Less than a week ago, Jeff Hoffman moved to Durango. On Saturday morning, he was warming up in the brisk shadows of Missionary Ridge about to join 300 others for the Steamworks Animas Valley Half Marathon.
“I wanted to see what 6,500 feet is going to do to me four days in,” he said.
Hoffman, a former economics professor from Mount Pleasant, Michigan, “hit the reset button” by moving to Durango. He said running makes him happy.
“There’s something about pushing into that pain cave that is good for the mind,” he said.
The gently rolling 13.1-mile course down East Animas Road (County Road 250) – quintessential Animas Valley scenery – offers a quiet experience between the red rock at the base of Missionary Ridge and the river’s meandering waters. Many runners sign up just for that.
Kristen Bruschnell made a weekend of it, taking the trip from Albuquerque with her husband, visiting family and planning to hit the Animas River Days afterward.
“We get to combine things,” she said. “We visit family, I get to race and my husband gets to raft.”
Bruschnell, a physician’s assistant, said she likes the serenity.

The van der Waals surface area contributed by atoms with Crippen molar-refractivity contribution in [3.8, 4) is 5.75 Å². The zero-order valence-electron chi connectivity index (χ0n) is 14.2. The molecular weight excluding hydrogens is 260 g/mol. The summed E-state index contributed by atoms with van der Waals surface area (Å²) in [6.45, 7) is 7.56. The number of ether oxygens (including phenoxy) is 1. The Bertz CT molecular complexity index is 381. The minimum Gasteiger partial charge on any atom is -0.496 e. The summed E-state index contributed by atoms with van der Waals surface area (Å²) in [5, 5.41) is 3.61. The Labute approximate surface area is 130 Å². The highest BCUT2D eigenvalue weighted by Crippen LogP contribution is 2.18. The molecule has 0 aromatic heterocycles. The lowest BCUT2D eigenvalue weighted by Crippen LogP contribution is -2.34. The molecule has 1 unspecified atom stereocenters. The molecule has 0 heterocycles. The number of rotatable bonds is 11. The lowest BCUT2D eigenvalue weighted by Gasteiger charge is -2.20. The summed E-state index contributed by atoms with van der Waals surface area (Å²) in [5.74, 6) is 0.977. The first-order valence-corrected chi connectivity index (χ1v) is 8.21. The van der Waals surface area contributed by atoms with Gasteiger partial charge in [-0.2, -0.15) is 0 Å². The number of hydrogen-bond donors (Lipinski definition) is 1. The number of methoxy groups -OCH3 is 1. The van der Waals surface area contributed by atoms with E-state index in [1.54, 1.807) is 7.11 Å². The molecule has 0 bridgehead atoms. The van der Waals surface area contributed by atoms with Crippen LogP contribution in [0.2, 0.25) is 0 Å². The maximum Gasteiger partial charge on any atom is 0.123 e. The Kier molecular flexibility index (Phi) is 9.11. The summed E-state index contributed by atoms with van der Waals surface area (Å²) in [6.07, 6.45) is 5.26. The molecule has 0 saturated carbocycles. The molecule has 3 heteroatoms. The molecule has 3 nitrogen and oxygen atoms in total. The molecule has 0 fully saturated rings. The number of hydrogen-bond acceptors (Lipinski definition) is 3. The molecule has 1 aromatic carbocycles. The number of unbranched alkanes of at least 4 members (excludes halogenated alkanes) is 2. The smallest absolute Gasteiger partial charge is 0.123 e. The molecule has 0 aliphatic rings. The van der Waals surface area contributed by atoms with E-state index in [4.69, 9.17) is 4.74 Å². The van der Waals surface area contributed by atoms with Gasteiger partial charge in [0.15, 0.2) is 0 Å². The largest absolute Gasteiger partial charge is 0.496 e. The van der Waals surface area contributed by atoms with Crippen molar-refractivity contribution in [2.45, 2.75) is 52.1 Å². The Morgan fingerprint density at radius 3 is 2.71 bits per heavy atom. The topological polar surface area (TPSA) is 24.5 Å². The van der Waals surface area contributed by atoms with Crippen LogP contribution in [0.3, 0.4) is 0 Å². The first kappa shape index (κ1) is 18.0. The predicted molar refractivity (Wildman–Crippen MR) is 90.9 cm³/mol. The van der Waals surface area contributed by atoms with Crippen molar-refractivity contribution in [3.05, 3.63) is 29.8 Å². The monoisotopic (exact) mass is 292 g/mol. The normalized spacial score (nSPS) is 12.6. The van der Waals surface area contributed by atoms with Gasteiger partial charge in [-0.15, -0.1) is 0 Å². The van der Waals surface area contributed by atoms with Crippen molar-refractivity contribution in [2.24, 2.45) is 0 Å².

“You have the water near the run,” she said, “and everything’s green. It’s perfect.”
Race director Matthew Krichman said it’s one of Durango’s most popular running events.
“One of the things so special about this race,” he said, “is that it appeals to every kind of runner.
“We have folks that will finish in an hour and a half,” he said, “but we also have plenty of folks that will be out here three hours.”
First organized in 2001 with an initial field of 100 runners, the race now carries a waiting list of 160 or more.
Krichman said when Steamworks became a title sponsor, the event grew into what is today, selling out in two weeks after registration opens in February.
The field is broad, with elite athletes running beside first timers – at least at the beginning. Forty-five minutes before the official start, walkers and slower-paced runners can begin. Water stations and first-aid stops line the road, and, afterward, Steamworks hosts a pool party at the Durango Sports Club.
“When people think of this race, they think of two things,” Krichman said. “ A great course and a great after-party.”
He said entries are divided equally: one part locals, one part regional runners and one part travelers.
“We get people that drive hundreds of miles to do this,” he said.
The event is so popular that another has been added for August, he said, in conjunction with the San Juan Brew Festival. The course will lead runners from Hesperus to Lake Nighthorse and finish at Ska Brewing Co. in Bodo Park.
At the start just south of Bakers Bridge, many runners wore tall socks to warm legs in the cool air.
Kellie Nickerson of Albuquerque wore a tutu.
“I think the most important part of running is having fun,” she said. “I like how it makes me feel, so I try to make it as fun as possible.”